“address” entity’s navigation property. The other option is to call CreateSourceQuery() on the navigation property and then access the EntityReference or iterate over the EntityCollection.
The advantage of using CreateSourceQuery() is that we can add further QueryBuilder methods like “Include” to the ObjectQuery<> created by the CreateSourceQuery() call. for e.g. address.Contact.CreateSourceQuery().Include(“Orders”) will not only load the contact EntityReference, but it will also load all Orders for the contact.
The other advantage of CreateSourceQuery() is that we can use filters to get only certain entries from the EntityCollection (as shown below).
Yet another advantage of using CreateSourceQuery() is that we can attach range of Entities to a EntityCollection, instead of attaching 1 entity at a time.
   1: var cust=context.Contacts.OfType<Customer>().First(); 
   2: var sq = cust.Reservations.CreateSourceQuery().Where(r => r.ReservationDate > new DateTime(2008,1,1)); 
   3: cust.Reservations.Attach(sq); 
Gotchas with using the .Include() Query Builder method:
    If the query on which the .Include() builder method has been used does projections or group joins then the Include with be ignored. Group Joins changes the result type of the query hence the Include() is ignored.
    Thus Include applies only to final query results. if Include is used in a subquery, join, or nested “from” clause it is ignored.
    Include() method is a extension method only on the ObjectQuery<T>. Thus if you need to execute the Include() extension method against a IQueryable<T> then we need to cast it to ObjectQuery<T> first.
    The Query Path used within a Include() must begin from a Navigation property of the Entity on which the Include is being used.

IsLoaded Property, Clear() and Load() methods.
When you call Clear() method on Navigation Property which is a EntityCollection, then the cleared entities do still remain in the ObjectContext, its just that they are no longer connected to the parent entity. for e.g. order.OrderItems.Clear() will empty the OrderItems collection of the order Entity, however the OrderItem Entities themselves will still remain in the ObjectContext. Thus if you need to reconnect the OrderItem entities for the order then we need to call order.OrderItems.Load(MergeOption.OverwtiteChanges) instead of order.Orderitems.Load() since the default merge option is MergeOption.AppendOnly.

If you are manually doing deferred loading then always used .IsLoaded Property on the Entity you are trying to Load before explicitly defer loading of the Entity.
Another thing to note about the IsLoaded Property is that say for e.g. for Order with OrderId 1 there are no OrderItems. Thus when you call .Load() on the order.OrderItems.Load() then the OrderItems collection will be null, however note that the .IsLoaded property of OrderItems will be true.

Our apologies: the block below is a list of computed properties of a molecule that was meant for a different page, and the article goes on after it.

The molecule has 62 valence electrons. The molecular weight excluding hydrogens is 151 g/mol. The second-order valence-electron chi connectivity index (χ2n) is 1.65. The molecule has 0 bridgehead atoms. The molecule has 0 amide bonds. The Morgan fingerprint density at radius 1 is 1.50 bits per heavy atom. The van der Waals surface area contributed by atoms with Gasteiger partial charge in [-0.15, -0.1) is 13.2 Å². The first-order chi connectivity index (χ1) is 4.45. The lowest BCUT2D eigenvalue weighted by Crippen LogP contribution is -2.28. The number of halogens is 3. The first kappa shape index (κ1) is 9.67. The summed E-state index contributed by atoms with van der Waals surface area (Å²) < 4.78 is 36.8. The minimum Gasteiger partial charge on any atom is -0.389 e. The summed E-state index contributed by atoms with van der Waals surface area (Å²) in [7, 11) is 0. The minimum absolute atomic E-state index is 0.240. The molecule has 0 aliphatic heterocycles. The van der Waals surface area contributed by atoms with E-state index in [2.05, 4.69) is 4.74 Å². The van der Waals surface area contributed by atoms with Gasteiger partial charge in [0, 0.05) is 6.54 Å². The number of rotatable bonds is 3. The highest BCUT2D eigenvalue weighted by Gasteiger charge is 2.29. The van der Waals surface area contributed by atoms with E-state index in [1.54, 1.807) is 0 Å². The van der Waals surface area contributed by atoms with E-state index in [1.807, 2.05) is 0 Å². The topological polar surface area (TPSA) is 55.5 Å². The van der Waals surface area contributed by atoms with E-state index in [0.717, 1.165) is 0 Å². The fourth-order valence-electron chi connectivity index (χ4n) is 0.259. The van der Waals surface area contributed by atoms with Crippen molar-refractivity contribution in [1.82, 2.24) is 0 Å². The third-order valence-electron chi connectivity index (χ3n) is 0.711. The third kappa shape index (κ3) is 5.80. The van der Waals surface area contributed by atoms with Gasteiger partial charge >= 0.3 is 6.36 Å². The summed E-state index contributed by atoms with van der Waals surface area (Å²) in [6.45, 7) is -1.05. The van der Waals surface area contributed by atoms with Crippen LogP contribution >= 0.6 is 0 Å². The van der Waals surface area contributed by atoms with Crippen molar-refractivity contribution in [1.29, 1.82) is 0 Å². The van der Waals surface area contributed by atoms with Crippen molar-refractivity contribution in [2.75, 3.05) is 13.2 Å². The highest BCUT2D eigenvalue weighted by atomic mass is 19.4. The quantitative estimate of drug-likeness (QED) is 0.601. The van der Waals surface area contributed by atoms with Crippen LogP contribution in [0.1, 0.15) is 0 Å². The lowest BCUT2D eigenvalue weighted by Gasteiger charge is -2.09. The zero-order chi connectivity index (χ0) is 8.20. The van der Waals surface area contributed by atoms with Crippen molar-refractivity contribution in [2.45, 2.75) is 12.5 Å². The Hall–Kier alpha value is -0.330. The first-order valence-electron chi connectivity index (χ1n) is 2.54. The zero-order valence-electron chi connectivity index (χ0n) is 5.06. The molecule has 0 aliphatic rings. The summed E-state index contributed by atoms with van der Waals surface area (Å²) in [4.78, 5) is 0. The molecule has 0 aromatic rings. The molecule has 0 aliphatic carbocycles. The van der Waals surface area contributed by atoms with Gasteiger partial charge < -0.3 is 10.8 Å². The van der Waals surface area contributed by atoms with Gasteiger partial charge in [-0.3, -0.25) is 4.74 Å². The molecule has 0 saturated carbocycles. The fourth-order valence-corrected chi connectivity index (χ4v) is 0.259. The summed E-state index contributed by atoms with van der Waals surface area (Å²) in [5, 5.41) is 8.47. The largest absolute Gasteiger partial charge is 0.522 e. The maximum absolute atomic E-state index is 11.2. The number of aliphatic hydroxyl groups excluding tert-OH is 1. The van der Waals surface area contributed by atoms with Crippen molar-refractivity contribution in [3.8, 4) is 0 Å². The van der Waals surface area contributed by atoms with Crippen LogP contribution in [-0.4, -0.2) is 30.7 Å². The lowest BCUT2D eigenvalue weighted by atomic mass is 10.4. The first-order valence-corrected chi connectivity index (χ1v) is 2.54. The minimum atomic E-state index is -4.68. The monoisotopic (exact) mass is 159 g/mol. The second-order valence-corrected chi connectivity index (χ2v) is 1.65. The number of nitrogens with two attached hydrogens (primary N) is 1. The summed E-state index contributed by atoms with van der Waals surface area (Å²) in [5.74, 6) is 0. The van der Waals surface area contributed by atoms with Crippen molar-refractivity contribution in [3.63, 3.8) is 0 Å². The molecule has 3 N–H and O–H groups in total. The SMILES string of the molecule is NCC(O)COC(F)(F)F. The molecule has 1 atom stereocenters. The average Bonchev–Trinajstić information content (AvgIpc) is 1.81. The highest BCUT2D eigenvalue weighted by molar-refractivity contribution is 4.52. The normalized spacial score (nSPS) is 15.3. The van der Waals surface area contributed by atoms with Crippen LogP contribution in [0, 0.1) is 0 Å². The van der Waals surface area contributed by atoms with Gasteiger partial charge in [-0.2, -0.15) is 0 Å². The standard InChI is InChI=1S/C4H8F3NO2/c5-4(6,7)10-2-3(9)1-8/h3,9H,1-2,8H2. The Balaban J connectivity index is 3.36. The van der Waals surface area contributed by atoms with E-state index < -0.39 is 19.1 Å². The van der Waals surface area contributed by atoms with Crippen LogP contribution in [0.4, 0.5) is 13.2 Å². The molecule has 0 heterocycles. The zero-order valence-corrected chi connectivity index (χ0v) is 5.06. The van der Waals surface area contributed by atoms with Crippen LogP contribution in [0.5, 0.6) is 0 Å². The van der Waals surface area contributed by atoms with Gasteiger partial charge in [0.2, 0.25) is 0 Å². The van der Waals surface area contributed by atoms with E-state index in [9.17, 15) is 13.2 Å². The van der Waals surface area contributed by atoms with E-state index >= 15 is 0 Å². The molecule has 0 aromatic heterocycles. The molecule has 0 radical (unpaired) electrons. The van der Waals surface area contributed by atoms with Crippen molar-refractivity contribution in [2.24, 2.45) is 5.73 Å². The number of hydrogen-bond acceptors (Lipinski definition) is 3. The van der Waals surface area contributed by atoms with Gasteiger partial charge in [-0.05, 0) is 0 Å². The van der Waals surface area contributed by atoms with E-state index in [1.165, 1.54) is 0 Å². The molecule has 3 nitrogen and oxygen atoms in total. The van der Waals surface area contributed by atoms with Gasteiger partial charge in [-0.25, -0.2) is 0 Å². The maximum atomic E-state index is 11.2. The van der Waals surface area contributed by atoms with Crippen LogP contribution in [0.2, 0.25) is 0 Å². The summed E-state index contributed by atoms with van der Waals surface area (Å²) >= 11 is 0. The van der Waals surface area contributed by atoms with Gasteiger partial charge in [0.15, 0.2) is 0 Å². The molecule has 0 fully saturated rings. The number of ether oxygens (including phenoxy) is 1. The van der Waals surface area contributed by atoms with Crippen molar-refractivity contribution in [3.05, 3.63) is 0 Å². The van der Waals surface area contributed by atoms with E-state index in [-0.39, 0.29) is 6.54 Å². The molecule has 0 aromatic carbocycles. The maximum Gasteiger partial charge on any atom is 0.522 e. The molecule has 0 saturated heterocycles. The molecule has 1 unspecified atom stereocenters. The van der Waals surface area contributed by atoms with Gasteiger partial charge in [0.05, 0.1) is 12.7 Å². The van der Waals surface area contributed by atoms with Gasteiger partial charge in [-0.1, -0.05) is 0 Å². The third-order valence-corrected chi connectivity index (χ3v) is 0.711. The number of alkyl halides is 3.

When you use the CreateSourceQuery() method to grab the query for loading the entity or entity collection, Entity Framework will not set IsLoaded when the query is executed

If a parent Entity has been Loaded using a specific MergeOption then all the navigation entities must also be loaded with the same MergeOption else the deferred Loading of the Navigation entities will fail.

Relationship-span and Associations
When EF loads an Entity it also loads any “associations” that are 0..1 or 1..1.”associations” are first-class objects like entities. EF creates 3 ObjectStateEntries on ObjectStateManager, 1 for the Entity, 1 for the Association and 1 for the Stub for the other end of the association that is not yet loaded. The stub has a valid EntityKey even though the entity itself has not yet been loaded.
When that other entity is loaded the first entities stub is automatically populated with this other entity which just got loaded and thus completes the association.
This automatic loading of the stub entity is called relationship-span.

QueryView… EntitySQL queries written in the MSL … when to use QueryViews:
QueryViews can be very handy when you need to create Entities using more complex Filter conditions.
Finally to be able to use these Entities created using QueryViews to be updateable use Stored procedures to map to the  Insert, Update and Delete Functions of each entity being created using the QueryView.

Using ObjectStateManager to retrieve Entities from the ObjectContext that not yet saved to the database:
Use the following code to retrieve all Entities from the OSM (ObjectStateManager) that are not in the Detached state (i.e. in the Added, Modified, Deleted or Unchanged states):

   1: public static class StateManagerExtensions
   2: {
   3: public static IEnumerable<T> GetEntities<T>(this ObjectStateManager manager)
   4:     {
   5:     var entities = manager
   6:     .GetObjectStateEntries(~EntityState.Detached)
   7:     .Where(entry => !entry.IsRelationship && entry.Entity != null)
   8:     .Select(entry => entry.Entity).OfType<T>();
   9:     return entities;
  10:     }
  11: }

Note that when you run queries directly against the ObjectContext to get Entities ( for e.g. context.Technicians.Include(“ServiceCalls”), they return only entities that currently exist in the database. It is important to note that when you add or delete entities from the object context, these changes are not reflected in results of queries against the object context (context.Technicians). These queries represent entities as they exist in the database, not what currently exist in the object context.

Attach() vs AddObject().